The argument saying if we let 2 gay men marry then what about polygamists, what about children etc doesn't wash against my argument. I'm talking about legislating sexual morality amongst adults where every person is respected and their rights as an individual are defended in the law. Obviously protecting children is the duty of the state, or protecting those who can't protect themselves (women in polygamist marriages).

Your children and your children's children are going to look at homosexuality as a civil rights issue. Check out the polling of high school kids. I'm not sure you're going to be in the majority much longer.

Rob

SolaMeanie said...

Thanks, Rob. Interesting comments, and I mean that sincerely.

I can see how one could make a distinction between legal morality and morality. Given that we live in a fallen world, there are lots of things that are "legal" but not necessarily right or moral in an eternal, judicial sense.

I guess I have to look at it this way. God is sovereign and His Word is the last word regardless of what our human governments decide. Nations are going to be held accountable and their "statutes" won't matter before His throne. His statutes are the ones that will stand. We obviously do not live in a theocracy as Israel was in Old Testament times. That was for a specific purpose. However, Romans draws out a clear understanding of how governments are supposed to function and they are still responsible before God.

In America, we were founded on Christian principles. It is telling that one of our founding fathers said that our Constitution and laws were intended for a "moral people." They wouldn't work any other way. I believe that is being borne out in our present day. As morality continues to fall, our society degenerates. We have polarization because one segment of society no longer wants to live under any kind of moral constraint. The other wants to adhere to a strict moral code. There lies the conflict.

You may well be right about those who hold my point of view not being in the majority much longer. But even if we are eventually a minority, that doesn't make our view wrong. Remember God's discussion with Abraham over the fate of Sodom? God couldn't find ten righteous men in the whole city. In Sodom, the majority ruled and set their law in place. Where is Sodom now?

Rob said...

Sola,

I agree. Both our countries (I'm Canadian) were founded on Christian principles and both have strayed from that foundation. It's just that from my perspective the conservative Christian argument against gay marriage holds a lot more water if I see Christians protesting common Law marriage as well. I guess my question is what's the difference? In fact there's lots more in the Bible about sex before marriage, then homosexuality.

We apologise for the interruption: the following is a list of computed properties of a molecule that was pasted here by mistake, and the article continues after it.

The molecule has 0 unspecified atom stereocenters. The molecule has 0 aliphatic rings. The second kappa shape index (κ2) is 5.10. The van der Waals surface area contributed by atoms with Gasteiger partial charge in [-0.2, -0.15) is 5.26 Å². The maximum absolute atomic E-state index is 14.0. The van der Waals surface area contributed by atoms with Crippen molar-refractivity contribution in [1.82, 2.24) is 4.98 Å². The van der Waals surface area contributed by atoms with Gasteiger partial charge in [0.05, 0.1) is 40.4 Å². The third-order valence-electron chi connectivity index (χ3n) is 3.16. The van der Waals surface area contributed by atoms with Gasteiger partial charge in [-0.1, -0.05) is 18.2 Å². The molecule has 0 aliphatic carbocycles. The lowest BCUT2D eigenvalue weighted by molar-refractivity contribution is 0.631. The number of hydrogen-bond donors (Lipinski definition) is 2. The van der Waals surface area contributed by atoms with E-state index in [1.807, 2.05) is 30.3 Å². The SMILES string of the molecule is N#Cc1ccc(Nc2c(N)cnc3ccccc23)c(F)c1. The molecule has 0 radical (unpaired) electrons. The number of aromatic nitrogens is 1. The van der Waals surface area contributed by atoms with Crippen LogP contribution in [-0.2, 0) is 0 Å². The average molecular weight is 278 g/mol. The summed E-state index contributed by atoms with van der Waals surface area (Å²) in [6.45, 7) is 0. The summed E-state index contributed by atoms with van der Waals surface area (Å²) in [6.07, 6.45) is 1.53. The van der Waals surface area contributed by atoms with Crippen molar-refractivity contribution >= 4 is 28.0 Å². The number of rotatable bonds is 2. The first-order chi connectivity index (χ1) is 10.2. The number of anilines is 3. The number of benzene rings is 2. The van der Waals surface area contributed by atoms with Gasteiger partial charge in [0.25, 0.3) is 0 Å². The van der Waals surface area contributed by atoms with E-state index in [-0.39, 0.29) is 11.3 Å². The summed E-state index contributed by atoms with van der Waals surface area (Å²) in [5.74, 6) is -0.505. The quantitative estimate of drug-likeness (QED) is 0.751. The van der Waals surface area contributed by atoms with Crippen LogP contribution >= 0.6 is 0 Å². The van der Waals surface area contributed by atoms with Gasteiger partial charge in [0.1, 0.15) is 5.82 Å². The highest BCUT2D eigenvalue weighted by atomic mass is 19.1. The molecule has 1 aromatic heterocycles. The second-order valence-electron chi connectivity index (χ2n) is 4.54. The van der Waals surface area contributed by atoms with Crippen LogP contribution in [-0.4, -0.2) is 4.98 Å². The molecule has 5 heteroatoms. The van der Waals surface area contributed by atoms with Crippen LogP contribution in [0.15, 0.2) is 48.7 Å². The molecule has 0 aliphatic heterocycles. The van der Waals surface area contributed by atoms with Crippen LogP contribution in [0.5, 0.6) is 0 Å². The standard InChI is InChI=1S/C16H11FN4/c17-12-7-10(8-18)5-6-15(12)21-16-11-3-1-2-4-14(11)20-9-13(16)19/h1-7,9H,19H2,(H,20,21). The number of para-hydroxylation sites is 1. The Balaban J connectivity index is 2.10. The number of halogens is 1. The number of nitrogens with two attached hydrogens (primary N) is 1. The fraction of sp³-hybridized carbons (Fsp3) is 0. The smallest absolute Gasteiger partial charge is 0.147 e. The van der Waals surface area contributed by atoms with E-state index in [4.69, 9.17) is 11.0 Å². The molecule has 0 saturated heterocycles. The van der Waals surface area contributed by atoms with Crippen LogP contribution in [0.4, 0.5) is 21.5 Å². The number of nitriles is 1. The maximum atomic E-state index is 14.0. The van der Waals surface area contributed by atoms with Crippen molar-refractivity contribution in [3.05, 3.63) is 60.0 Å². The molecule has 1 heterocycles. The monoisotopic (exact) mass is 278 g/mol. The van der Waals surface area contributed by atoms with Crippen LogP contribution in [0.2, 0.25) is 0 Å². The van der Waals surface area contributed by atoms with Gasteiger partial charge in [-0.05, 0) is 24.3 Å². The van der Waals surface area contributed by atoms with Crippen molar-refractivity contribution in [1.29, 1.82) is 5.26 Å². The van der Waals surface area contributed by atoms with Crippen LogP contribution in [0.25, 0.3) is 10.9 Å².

It really worries me (and this is where the civil rights part comes in) that I'm wondering whether the big deal against homosexuality is that we don't understand it. I get sex between a man and a woman. I'm attracted to women and I'm married to one. I don't get same sex attraction.

Whatever those folks are feeling is completely different then what I'm feeling. The thought of it makes me uncomfortable. So I'm against it because it makes me uncomfortable. Give these Gay couples at least as many rights as cohabitating couples. Do that then my civil rights argument goes away.

Another way to look at this is the sheer number. What proportion of our population is gay? At most 10%, more likely 3-5%. Why not focus our time on calling out a much larger moral issue of cohabitation. We see that in the media (but Focus on The Family didn't boycott NBC when Monica and Chandler on Friends moved in together). Sorry if that reference sounded bitter I just used it as an example.

I come from a very questioning generation. I'm not the only one who is asking these questions. I know how frustrating it is for those who see this as black and white. But I guess my comment would be see it all as black and white or none of it as black and white, and deal with the big issues first. Co-habitation is a much bigger deal then gay marriage!

Rob